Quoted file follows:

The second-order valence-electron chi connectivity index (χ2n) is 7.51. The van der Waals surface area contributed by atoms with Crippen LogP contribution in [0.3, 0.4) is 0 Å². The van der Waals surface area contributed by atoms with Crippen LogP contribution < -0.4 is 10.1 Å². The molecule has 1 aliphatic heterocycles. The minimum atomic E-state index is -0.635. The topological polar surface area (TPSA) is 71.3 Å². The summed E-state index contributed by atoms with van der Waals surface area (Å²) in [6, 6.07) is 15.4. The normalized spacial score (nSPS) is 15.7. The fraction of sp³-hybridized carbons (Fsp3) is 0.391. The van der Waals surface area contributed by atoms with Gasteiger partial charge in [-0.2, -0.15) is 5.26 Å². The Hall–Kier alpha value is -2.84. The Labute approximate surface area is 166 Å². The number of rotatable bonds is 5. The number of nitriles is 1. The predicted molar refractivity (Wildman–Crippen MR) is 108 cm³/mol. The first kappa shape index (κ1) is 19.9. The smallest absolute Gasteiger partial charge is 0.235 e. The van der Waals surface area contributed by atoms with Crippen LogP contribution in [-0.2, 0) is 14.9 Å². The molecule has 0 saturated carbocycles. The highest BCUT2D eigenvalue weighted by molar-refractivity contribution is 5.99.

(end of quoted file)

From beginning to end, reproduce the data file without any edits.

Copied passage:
The second-order valence-electron chi connectivity index (χ2n) is 7.51. The van der Waals surface area contributed by atoms with Crippen LogP contribution in [0.3, 0.4) is 0 Å². The van der Waals surface area contributed by atoms with Crippen LogP contribution < -0.4 is 10.1 Å². The molecule has 1 aliphatic heterocycles. The minimum atomic E-state index is -0.635. The topological polar surface area (TPSA) is 71.3 Å². The summed E-state index contributed by atoms with van der Waals surface area (Å²) in [6, 6.07) is 15.4. The normalized spacial score (nSPS) is 15.7. The fraction of sp³-hybridized carbons (Fsp3) is 0.391. The van der Waals surface area contributed by atoms with Gasteiger partial charge in [-0.2, -0.15) is 5.26 Å². The Hall–Kier alpha value is -2.84. The Labute approximate surface area is 166 Å². The number of rotatable bonds is 5. The number of nitriles is 1. The predicted molar refractivity (Wildman–Crippen MR) is 108 cm³/mol. The first kappa shape index (κ1) is 19.9. The smallest absolute Gasteiger partial charge is 0.235 e. The van der Waals surface area contributed by atoms with Crippen LogP contribution in [-0.2, 0) is 14.9 Å². The molecule has 0 saturated carbocycles. The highest BCUT2D eigenvalue weighted by molar-refractivity contribution is 5.99.